Where I come from, creativity is a requirement for survival. The standard stereotype of a Brazilian is one of extreme creative resourcefulness. Creativity in this case unfortunately does not mean - in the traditional sense of the word - the ability to express oneself in a work of art. Instead it means the art of imaginatively harnessing the resources around oneself in order to survive yet another day.
Survival in itself isn't enough. We are human beings with higher aspirations and simply surviving another day is just too little for us. Take the amazing example of William Kamkwamba. Born in the poor rural outskirts of Malawi, Kamkwamba was forced to drop out of school when he was 14, due to severe famine, which left his family without the annual tuition fee of USD80. He then started helping at the dying crops, while sharing the one single meal per day provided by the government with his 9 family members. Under normal African circumstances that would have been his life story. Maybe he would have survived to perpetuate the same barely maintainable cycle to a new generation.
However, Kamkwamba had that small spark of creativity that we all have. All of us have this desire deep down within us to achieve more, to change things, to invent and explore something unknown.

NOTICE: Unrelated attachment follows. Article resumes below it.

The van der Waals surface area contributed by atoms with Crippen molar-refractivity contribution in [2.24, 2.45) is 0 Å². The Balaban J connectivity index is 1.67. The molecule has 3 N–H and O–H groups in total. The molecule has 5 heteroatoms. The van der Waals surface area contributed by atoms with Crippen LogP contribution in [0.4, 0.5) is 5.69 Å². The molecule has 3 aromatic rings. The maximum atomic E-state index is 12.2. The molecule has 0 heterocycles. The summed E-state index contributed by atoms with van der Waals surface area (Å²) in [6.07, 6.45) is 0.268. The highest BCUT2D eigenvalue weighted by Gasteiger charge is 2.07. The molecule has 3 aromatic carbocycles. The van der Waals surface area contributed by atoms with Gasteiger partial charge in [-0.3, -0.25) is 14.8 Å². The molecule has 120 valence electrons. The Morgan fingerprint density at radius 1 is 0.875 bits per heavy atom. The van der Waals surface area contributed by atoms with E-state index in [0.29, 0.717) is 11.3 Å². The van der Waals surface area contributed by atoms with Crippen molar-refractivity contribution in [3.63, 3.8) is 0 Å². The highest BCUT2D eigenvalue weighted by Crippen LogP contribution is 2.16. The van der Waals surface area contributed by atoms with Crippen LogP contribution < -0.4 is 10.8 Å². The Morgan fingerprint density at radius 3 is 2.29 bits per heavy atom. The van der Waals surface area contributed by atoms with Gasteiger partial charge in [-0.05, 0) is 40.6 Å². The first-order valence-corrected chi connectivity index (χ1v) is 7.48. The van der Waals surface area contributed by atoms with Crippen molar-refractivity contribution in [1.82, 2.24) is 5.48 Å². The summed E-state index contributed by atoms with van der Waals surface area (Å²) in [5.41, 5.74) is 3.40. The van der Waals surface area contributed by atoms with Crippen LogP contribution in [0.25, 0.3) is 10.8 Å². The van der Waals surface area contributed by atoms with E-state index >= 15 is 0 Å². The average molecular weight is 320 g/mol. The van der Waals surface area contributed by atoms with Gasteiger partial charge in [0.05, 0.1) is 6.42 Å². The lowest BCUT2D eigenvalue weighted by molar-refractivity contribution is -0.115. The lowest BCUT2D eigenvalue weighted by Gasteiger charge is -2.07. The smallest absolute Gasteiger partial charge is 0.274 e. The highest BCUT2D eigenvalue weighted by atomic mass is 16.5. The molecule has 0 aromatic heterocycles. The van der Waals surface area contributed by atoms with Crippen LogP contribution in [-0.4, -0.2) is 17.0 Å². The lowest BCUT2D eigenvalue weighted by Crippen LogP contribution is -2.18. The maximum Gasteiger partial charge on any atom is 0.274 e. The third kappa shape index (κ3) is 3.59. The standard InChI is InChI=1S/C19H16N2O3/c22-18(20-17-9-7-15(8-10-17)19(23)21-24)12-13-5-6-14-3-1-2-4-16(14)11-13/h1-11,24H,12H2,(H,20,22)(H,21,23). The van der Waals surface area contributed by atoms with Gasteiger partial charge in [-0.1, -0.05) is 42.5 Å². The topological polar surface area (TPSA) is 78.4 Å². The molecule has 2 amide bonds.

Kamkwamba kindled that spark by starting to study totally by himself. He would go to the badly maintained village library every day and read old and scarcely available engineering books. The difficulties to read, mainly in English - a language mostly unknown to him, were nothing compared to his eagerness.
By using the very rudimentary knowledge he gathered and all sorts of junks he could find in local junkyards, Kamkwamba built his first windmill to generate electricity and replace the expensive and inefficient kerosene generator used by his family. It was the hope of renewable electricity coming to an often-neglected part of the world.
Kamkwamba’s subsequent projects have included clean water, malaria prevention, solar power and lighting for the six homes in his family compound, a deep water well with a solar powered pump for clean water, a drip irrigation system, and the outfitting of the village team Wimbe United with their first ever uniforms and shoes. Since receiving their sun- and wind- themed uniforms, the team has been on a winning streak that has brought the village together with pride.
Through his creativity and hard work, Kamkwamba started a change process in his community. One that is difficult to ignore.
Most of us are surrounded by much better resources than those initially available to Kamkwamba. Therefore what is our excuse for not working hard towards the betterment of our community at large?
To know more about Mr. Kamkwamba's story, check his book out: "The Boy Who Harnessed the Wind". He can also be seen on a TED talk or on Tom Reilly's short documentary film called Moving Windmills.